Sie sind auf Seite 1von 11

P302 Introduction to Programming

1.0

PROGRAMMING CONCEPT

1.1

CONCEPT OF PROGRAMMING
1.1.1
a.

Terms
Program
Computer programs (also software programs) are instructions for a
computer
A computer requires programs to function, typically executing the program's
instructions in a central processor.
Computer programs may be categorized along functional lines: system
software and application software.
many computer programs may run simultaneously on a single computer, a
process known as multitasking
Computer programs are found either in executable form or as the source
code from which executable programs are derived
Example : Source code of a program
(C programming language)
#include <stdio.h>
int main(void)
{
puts("Hello world!");
return 0;
}

b.

Programmer
someone who writes computer software.
write, test, debug, and maintain programs, that computers must follow to
perform their functions.
conceive, design, and test logical structures for solving problems by
computer.
write programs according to the specifications determined primarily by more
senior programmers and by systems analysts.
Computer source code is often written by professional computer
programmers
referred to by the language they know, e.g. as Java programmers, or by the
type of function they perform or environment in which they work: for
example, database programmers, mainframe programmers, or Web
developers.
Ada Lovelace is popularly credited as history's first programmer.
International Programmers' Day is celebrated annually on January 7

c.

Programming language
a machine-readable artificial language designed to express computations
that can be performed by a machine, particularly a computer.
can be used to create programs that specify the behavior of a machine, to
express algorithms precisely, or as a mode of human communication.
Many programming languages have some form of written specification of
their syntax and semantics, since computers require precisely defined
instructions

1/11

P302 Introduction to Programming

1.1.2

Source code is written in a programming language that usually follows one


of two main paradigms: imperative(describes computation in terms of
statements that change a program state) or declarative (expresses the logic
of a computation without describing its control flow) programming.

Types of programming languages

Programmers write instructions in various programming languages, some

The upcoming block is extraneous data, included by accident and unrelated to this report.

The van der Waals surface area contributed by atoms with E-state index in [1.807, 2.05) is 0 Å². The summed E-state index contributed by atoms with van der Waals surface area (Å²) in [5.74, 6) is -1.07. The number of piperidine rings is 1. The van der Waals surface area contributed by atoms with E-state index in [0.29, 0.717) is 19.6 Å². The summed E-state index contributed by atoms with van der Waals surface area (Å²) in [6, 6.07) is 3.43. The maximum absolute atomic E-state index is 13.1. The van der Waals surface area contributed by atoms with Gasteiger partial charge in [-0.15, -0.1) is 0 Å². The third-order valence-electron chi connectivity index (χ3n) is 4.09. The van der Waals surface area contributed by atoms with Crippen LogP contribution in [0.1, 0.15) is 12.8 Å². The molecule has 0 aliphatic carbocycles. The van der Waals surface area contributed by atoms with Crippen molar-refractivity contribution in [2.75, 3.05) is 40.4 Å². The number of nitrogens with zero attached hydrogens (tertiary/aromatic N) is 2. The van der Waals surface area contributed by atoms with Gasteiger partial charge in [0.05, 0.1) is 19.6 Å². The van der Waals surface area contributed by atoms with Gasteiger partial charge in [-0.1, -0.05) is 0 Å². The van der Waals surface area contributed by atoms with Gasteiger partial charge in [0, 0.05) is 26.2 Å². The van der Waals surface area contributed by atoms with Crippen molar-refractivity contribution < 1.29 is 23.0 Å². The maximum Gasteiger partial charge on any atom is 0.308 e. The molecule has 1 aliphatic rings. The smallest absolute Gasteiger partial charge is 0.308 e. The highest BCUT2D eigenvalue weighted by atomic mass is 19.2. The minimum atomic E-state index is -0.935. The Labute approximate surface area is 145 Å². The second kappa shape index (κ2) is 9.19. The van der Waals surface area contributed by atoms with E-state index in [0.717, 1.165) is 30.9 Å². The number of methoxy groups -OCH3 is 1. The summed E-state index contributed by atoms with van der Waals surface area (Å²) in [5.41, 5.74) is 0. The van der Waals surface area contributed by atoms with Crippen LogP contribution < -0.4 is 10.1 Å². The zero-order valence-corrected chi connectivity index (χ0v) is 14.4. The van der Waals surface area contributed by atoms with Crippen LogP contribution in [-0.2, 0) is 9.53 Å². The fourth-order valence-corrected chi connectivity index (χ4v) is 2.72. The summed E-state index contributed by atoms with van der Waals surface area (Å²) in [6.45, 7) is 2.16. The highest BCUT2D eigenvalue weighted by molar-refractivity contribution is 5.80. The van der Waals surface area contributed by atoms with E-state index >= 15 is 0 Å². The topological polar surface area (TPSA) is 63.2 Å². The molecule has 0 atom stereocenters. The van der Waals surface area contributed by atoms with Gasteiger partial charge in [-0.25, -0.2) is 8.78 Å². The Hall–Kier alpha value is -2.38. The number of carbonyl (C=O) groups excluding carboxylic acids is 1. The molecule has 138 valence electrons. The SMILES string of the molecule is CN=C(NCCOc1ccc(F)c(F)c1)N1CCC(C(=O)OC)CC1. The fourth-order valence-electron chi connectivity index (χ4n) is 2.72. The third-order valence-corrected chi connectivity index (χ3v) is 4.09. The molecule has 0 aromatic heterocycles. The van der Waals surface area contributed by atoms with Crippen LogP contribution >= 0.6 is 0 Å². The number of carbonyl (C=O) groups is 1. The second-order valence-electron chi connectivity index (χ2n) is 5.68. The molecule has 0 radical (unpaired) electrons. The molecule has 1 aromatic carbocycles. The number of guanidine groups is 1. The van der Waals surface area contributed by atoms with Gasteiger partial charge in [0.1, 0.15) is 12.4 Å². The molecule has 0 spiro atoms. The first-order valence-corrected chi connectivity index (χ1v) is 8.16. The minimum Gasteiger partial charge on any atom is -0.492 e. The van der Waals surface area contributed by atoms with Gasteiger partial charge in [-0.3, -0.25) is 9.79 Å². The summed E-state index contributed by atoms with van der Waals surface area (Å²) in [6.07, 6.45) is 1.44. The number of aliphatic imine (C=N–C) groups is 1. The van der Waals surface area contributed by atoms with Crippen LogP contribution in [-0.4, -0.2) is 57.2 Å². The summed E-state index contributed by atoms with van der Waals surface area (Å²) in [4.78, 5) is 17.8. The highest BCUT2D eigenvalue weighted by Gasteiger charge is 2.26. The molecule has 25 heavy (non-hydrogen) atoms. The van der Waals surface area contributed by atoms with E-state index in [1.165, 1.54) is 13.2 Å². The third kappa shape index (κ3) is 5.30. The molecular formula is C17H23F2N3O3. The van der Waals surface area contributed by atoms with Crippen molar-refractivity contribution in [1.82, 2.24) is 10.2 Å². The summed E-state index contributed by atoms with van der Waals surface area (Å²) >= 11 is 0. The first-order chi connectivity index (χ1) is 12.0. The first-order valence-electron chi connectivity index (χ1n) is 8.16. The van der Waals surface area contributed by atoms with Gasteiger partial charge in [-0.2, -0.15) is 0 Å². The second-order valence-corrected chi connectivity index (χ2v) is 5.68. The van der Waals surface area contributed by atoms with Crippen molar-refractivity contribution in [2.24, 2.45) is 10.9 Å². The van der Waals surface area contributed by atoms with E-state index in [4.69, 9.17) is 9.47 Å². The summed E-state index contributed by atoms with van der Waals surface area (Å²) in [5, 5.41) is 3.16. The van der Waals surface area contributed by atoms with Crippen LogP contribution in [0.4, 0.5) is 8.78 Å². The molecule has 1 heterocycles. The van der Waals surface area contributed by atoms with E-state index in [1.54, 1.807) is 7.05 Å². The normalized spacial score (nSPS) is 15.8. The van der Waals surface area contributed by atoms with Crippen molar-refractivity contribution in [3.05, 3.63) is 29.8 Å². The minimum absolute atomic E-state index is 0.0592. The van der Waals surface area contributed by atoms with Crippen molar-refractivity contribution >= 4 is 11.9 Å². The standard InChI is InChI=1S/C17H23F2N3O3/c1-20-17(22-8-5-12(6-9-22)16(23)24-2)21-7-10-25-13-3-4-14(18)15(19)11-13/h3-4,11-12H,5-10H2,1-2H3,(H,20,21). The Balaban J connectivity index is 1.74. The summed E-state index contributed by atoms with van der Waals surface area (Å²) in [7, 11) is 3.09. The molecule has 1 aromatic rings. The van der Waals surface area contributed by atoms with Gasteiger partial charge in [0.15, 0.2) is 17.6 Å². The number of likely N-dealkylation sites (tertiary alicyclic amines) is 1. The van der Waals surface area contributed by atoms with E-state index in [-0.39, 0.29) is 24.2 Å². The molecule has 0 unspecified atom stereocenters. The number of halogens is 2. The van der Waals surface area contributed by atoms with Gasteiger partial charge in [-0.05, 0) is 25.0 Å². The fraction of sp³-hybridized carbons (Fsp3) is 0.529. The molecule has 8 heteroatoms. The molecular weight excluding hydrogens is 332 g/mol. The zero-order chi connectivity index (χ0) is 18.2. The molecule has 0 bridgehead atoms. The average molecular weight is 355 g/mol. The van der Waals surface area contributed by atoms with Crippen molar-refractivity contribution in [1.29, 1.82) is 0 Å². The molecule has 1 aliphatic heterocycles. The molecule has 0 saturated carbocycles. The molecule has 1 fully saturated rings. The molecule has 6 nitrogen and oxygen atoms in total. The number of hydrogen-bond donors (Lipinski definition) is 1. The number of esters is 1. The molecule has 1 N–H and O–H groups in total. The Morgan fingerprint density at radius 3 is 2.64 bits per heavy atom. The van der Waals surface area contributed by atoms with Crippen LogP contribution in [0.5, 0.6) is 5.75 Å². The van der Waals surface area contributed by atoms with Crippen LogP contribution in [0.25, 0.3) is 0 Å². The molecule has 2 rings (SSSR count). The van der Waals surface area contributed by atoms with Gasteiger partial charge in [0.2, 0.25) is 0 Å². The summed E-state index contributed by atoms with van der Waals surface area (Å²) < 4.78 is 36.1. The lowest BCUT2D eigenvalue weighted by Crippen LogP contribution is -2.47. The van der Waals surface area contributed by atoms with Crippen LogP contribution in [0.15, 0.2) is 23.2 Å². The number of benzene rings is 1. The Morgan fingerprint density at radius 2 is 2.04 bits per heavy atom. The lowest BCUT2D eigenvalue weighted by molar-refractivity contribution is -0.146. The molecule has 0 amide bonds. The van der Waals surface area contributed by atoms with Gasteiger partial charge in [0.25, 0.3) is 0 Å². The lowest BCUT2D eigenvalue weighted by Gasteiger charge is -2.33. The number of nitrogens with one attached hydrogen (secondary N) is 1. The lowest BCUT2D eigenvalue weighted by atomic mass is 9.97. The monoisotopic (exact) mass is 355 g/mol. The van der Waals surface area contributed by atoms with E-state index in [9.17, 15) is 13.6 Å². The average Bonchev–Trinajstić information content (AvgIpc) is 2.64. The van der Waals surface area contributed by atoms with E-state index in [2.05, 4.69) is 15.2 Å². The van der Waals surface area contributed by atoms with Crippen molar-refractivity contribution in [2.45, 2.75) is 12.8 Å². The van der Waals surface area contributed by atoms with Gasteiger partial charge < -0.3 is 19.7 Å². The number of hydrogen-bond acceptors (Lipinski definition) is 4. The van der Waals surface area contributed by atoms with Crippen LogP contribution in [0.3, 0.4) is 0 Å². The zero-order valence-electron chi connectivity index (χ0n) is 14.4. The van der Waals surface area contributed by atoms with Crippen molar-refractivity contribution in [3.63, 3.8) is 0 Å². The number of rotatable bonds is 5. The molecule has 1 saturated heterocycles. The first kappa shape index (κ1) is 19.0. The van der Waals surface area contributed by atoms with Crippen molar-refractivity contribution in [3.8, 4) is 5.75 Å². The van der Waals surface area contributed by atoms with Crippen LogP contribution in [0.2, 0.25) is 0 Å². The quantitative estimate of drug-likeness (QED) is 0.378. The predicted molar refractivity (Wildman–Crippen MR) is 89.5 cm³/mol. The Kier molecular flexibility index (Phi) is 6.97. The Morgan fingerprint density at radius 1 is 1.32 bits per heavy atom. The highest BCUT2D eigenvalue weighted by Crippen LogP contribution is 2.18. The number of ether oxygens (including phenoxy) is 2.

directly understandable by computers and others requiring intermediate
translation steps. Hundreds of computer languages are in use today.
4 general types: Machine language, Assembly language, High Level
language and Object-Oriented language.

a. Machine language
Machine code is a system of instructions and data executed directly by a
computer's central processing unit.
Machine dependent
lowest-level representation
Too slow and tedious to programmers
Consist of strings of numbers - NATURAL LANGUAGE 0/1
b. Assembly language
a family of low-level languages for programming computers
Using English-like abbreviations to represent elementary operations
a symbolic representation of the numeric machine codes
A utility program called an Assembler is used to translate programs to
machine lang.
Slow and many instructions for simplest task
c. High Level language
it may use natural language elements, be easier to use, or be more portable
across platforms
hide the details of CPU operations such as memory access models and
management of scope.
Compilers used to convert to machine lang.
Interpreters used to execute h-l lang prog. directly
Single statement for substantial task
d. Object-Oriented language
allows object-oriented programming techniques
Many modern programming languages now support OOP.
Languages called "pure" OO languages, because everything in them is
treated consistently as an object, from primitives such as characters and
punctuation, all the way up to whole classes, prototypes, blocks, modules,
etc. They were designed specifically to facilitate, even enforce, OO
methods - .
Languages designed mainly for OO programming, but with some
procedural elements.
Languages that are historically procedural languages, but have been
extended with some OO features.
Languages with most of the features of objects (classes, methods,
inheritance, reusability), but in a distinctly original form.
2/11

P302 Introduction to Programming

1.1.3

Languages with abstract data type support, but not all features of objectorientation, sometimes called object-based languages.

Types of programming

a.
Structured programming
Structured programming(70s-80s)
program design was based on the following advice:
To solve a large problem, break the problem into several pieces and work on each
piece separately; to solve each piece, treat it as a new problem which can itself be
broken down into smaller problems

This approach is called top-down programming.


it makes it difficult to reuse work done for other projects
Program 1

Program 2

main program data

main program data

b.
Modular programming
Also called Procedural Programming dividing a large program into a set of
subprocedures or subprograms that perform specific tasks. The modules can be
user-defined or can be taken from libraries.
A module can consist of single or multiple procedures that can consist of multiple
levels or scopes.
Modules that could support this kind of information-hiding became common in
programming languages in the early 1980s.
Modular programming

main program
data

module 1

module 2